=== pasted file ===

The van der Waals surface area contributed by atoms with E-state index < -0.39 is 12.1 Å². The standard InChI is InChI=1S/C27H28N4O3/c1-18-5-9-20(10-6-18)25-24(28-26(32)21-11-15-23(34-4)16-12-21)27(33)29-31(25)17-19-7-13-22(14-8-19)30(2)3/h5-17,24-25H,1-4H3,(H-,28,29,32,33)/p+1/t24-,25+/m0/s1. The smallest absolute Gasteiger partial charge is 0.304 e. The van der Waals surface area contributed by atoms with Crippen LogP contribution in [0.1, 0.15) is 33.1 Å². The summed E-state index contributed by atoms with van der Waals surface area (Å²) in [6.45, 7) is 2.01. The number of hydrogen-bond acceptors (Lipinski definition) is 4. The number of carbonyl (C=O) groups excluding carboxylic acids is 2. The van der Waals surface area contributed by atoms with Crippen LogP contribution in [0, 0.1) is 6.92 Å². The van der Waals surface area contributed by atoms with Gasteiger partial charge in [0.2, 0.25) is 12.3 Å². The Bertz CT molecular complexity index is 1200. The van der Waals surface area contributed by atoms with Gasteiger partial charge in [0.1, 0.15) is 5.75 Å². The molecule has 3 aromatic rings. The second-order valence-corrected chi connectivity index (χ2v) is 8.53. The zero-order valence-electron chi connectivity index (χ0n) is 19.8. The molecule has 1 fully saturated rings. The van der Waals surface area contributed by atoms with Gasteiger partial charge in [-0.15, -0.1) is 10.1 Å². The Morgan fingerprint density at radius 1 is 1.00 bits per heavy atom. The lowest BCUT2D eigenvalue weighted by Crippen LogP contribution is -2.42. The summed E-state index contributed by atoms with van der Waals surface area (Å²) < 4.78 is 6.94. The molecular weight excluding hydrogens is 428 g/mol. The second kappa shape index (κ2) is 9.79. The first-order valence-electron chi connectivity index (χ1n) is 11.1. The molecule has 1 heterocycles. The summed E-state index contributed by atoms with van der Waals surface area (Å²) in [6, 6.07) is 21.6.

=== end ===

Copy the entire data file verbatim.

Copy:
The van der Waals surface area contributed by atoms with E-state index < -0.39 is 12.1 Å². The standard InChI is InChI=1S/C27H28N4O3/c1-18-5-9-20(10-6-18)25-24(28-26(32)21-11-15-23(34-4)16-12-21)27(33)29-31(25)17-19-7-13-22(14-8-19)30(2)3/h5-17,24-25H,1-4H3,(H-,28,29,32,33)/p+1/t24-,25+/m0/s1. The smallest absolute Gasteiger partial charge is 0.304 e. The van der Waals surface area contributed by atoms with Crippen LogP contribution in [0.1, 0.15) is 33.1 Å². The summed E-state index contributed by atoms with van der Waals surface area (Å²) in [6.45, 7) is 2.01. The number of hydrogen-bond acceptors (Lipinski definition) is 4. The number of carbonyl (C=O) groups excluding carboxylic acids is 2. The van der Waals surface area contributed by atoms with Crippen LogP contribution in [0, 0.1) is 6.92 Å². The van der Waals surface area contributed by atoms with Gasteiger partial charge in [0.2, 0.25) is 12.3 Å². The Bertz CT molecular complexity index is 1200. The van der Waals surface area contributed by atoms with Gasteiger partial charge in [0.1, 0.15) is 5.75 Å². The molecule has 3 aromatic rings. The second-order valence-corrected chi connectivity index (χ2v) is 8.53. The zero-order valence-electron chi connectivity index (χ0n) is 19.8. The molecule has 1 fully saturated rings. The van der Waals surface area contributed by atoms with Gasteiger partial charge in [-0.15, -0.1) is 10.1 Å². The Morgan fingerprint density at radius 1 is 1.00 bits per heavy atom. The lowest BCUT2D eigenvalue weighted by Crippen LogP contribution is -2.42. The summed E-state index contributed by atoms with van der Waals surface area (Å²) < 4.78 is 6.94. The molecular weight excluding hydrogens is 428 g/mol. The second kappa shape index (κ2) is 9.79. The first-order valence-electron chi connectivity index (χ1n) is 11.1. The molecule has 1 heterocycles. The summed E-state index contributed by atoms with van der Waals surface area (Å²) in [6, 6.07) is 21.6.